And that voice! Who’d heard its match for blending force with vibrant human warmth? It belonged to a large woman with a soul to match her size. When she sang that song, she made it embody national confidence, optimism, strength.

The song was “God Bless America.” The singer, of course, was Kate Smith. When she sang that anthem, she was our Mother Courage. Why, it was as if the Statue of Liberty had burst into song.

That night at the Grange Hall, the audience didn’t just listen to Kate. It sang along, softly, voices were full of memories, and a kind of reverence. At the end of the last stanza, we let our voices slowly descend the final three notes – mi, re, doh: “home sweet home.”

Kate’s voice didn’t drop; we knew it wouldn’t. Through our own quiet voices, we heard hers rocket up an octave on “sweet,” pause for an instant. Then, on “home,” her voice burst above us like a fireworks chrysanthemum shell. It spangled the dark sky, hung there.

“What a song!” we said to ourselves. “What a woman! What a country!”


‘Visions & Miracles’

With Argus String Quartet


CONCERT – 4 p.m. The prize winning Argus Quartet perform program entitled “Visions and Miracles” featuring music from the renaissance to the present with composers like Josquin, Haydn, Mendelssohn, others. Christ Episcopal Church, 46 River St., Cooperstown. Call 877-666-7421 or visit

PANCAKE BREAKFAST – 8 a.m. – Noon. Enjoy all-you-can-eat breakfast of pancake, eggs, sausage, maple syrup, applesauce, more with your friends. All donation go to upkeep of the Historical Building. Suggested donation, $8/adult. The Old Grange, 210 Cemetery Road, Fly Creek. Call 607-547-1275.

Ward Fish Jr., 79; Spent 19 Years At Remington Arms

IN MEMORIAM: Ward Fish Jr., 79;

Spent 19 Years At Remington Arms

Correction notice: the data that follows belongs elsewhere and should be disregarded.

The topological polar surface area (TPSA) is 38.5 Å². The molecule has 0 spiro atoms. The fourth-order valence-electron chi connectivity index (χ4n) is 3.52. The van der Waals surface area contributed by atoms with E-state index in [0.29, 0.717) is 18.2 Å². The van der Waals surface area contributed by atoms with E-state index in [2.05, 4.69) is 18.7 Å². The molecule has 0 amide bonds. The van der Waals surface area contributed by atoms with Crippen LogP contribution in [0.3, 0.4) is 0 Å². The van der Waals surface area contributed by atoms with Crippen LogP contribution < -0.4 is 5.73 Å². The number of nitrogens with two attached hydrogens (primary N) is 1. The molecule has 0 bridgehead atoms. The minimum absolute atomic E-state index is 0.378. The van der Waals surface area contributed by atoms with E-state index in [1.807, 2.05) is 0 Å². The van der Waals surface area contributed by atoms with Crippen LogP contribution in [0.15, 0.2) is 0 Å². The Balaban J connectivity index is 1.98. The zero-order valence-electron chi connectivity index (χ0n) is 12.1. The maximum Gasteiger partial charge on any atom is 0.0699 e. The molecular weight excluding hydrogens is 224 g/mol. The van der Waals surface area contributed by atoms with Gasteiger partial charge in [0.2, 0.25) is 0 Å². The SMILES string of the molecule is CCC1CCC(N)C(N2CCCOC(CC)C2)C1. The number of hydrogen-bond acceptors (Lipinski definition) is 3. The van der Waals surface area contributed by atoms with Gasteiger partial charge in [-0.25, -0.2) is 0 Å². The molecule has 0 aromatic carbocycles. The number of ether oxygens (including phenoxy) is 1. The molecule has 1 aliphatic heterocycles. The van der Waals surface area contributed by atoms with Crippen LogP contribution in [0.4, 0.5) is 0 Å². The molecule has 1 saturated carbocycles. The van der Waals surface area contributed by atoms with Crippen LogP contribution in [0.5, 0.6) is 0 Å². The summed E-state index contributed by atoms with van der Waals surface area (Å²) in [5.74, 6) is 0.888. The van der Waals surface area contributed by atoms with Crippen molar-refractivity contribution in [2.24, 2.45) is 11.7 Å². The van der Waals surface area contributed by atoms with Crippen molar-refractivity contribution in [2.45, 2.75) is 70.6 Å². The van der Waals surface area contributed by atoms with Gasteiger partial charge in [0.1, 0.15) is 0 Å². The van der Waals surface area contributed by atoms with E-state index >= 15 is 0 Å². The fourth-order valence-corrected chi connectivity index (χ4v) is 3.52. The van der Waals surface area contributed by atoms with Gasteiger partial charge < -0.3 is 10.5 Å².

Ward C. Fish, Jr.

COOPERSTOWN – Ward C. Fish, Jr., who spent almost two decades at Remington Arms, peacefully passed away Friday, Feb. 9, 2018. He was 79.

Ward, known as Jim, was the son of the late Dorothy (Sheridan) and Ward C. Fish, Sr. of Richfield Springs. Jim was born on the family farm on March 7, 1938.

He met his “huggy bear,” Merri Lynn (Macomber) at the roller skating rink in  Richfield Springs. They were married in August 1959 in St. Mary’s Episcopal Church, Springfield Center.

Catherine Christiansen; Native Daughter Lived At Woodside Hall

IN MEMORIAM: Catherine Christiansen;

Native Daughter Lived At Woodside Hall

COOPERSTOWN – Catherine Emily (Davidson) Christiansen, 98, daughter of George and Ruby Davidson, passed away on Wednesday Dec. 27, 2017.

She was born April 12, 1919 at the former Thanksgiving Hospital in Cooperstown.  Catherine graduated from Cooperstown High School, Class of 1936, as well as Maryville College in Tennessee.


Study & Discussion:

‘The Heart Of Addiction’


ADDICTION WORKSHOP – 10:30-11:30 a.m. Study “The Heart of Addiction” with Pastor Jack Klosheim. Bring your own book and workbook. Friends of Recovery of Delaware and Otsego County, 22 Elm St., Oneonta. Info, call (607)267-4435 or e-mail or visit

KNITTING GROUP – 1:30-3 p.m. Cooperstown Village Library, 22 Main St., Cooperstown, Info,


Showing ‘Citizenfour’


FILM SERIES – 5:45 p.m. “Citizenfour.” Includes a vegetarian meal and childcare. No charge. RSVP requested. Unitarian Universalist Society of Oneonta, 12 Ford Ave., Oneonta. Info,, (607)432-3491 or visit

INFORMATION SESSION – 5-7 p.m. For individuals with developmental disabilities and their families looking to have more choice in their support and services, Cynthia Spann and Vanessa Smith present about Self-Direction. The Arc Otsego, 35 Academy St., Oneonta. Info/register, Marty Kuhn, (607)267-3210 or email or visit

RED DRAGON READING SERIES – 8 p.m. Marc Kelly Smith, the founder of the Poetry Slam. Free, all welcome. SUNY Oneonta. Info, or call (607) 436-3446.

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21 Railroad Ave. Cooperstown, New York 13326 • (607) 547-6103